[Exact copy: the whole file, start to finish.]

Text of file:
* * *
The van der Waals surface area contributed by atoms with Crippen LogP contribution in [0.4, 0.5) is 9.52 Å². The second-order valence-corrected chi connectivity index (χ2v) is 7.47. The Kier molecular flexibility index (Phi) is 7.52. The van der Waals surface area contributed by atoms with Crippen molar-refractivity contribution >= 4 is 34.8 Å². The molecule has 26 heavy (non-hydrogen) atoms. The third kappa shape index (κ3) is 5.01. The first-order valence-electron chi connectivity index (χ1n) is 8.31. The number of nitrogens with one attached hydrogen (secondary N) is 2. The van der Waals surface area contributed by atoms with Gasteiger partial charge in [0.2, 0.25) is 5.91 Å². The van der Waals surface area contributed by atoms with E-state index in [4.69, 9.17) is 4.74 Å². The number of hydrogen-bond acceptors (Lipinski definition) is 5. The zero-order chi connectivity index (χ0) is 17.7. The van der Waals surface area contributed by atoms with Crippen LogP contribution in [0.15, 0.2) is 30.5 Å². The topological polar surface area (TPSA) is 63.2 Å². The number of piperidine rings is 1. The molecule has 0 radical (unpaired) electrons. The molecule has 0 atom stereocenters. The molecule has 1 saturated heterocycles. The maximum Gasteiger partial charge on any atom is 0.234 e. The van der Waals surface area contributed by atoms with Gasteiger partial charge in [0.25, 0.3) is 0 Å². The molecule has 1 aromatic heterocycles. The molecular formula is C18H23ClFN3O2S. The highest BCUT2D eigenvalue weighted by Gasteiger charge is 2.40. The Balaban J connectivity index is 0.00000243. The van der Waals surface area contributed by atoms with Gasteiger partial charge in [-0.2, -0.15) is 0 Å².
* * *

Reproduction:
The van der Waals surface area contributed by atoms with Crippen LogP contribution in [0.4, 0.5) is 9.52 Å². The second-order valence-corrected chi connectivity index (χ2v) is 7.47. The Kier molecular flexibility index (Phi) is 7.52. The van der Waals surface area contributed by atoms with Crippen molar-refractivity contribution >= 4 is 34.8 Å². The molecule has 26 heavy (non-hydrogen) atoms. The third kappa shape index (κ3) is 5.01. The first-order valence-electron chi connectivity index (χ1n) is 8.31. The number of nitrogens with one attached hydrogen (secondary N) is 2. The van der Waals surface area contributed by atoms with Gasteiger partial charge in [0.2, 0.25) is 5.91 Å². The van der Waals surface area contributed by atoms with E-state index in [4.69, 9.17) is 4.74 Å². The number of hydrogen-bond acceptors (Lipinski definition) is 5. The zero-order chi connectivity index (χ0) is 17.7. The van der Waals surface area contributed by atoms with Crippen LogP contribution in [0.15, 0.2) is 30.5 Å². The topological polar surface area (TPSA) is 63.2 Å². The number of piperidine rings is 1. The molecule has 0 radical (unpaired) electrons. The molecule has 0 atom stereocenters. The molecule has 1 saturated heterocycles. The maximum Gasteiger partial charge on any atom is 0.234 e. The van der Waals surface area contributed by atoms with Gasteiger partial charge in [0.25, 0.3) is 0 Å². The molecule has 1 aromatic heterocycles. The molecular formula is C18H23ClFN3O2S. The highest BCUT2D eigenvalue weighted by Gasteiger charge is 2.40. The Balaban J connectivity index is 0.00000243. The van der Waals surface area contributed by atoms with Gasteiger partial charge in [-0.2, -0.15) is 0 Å².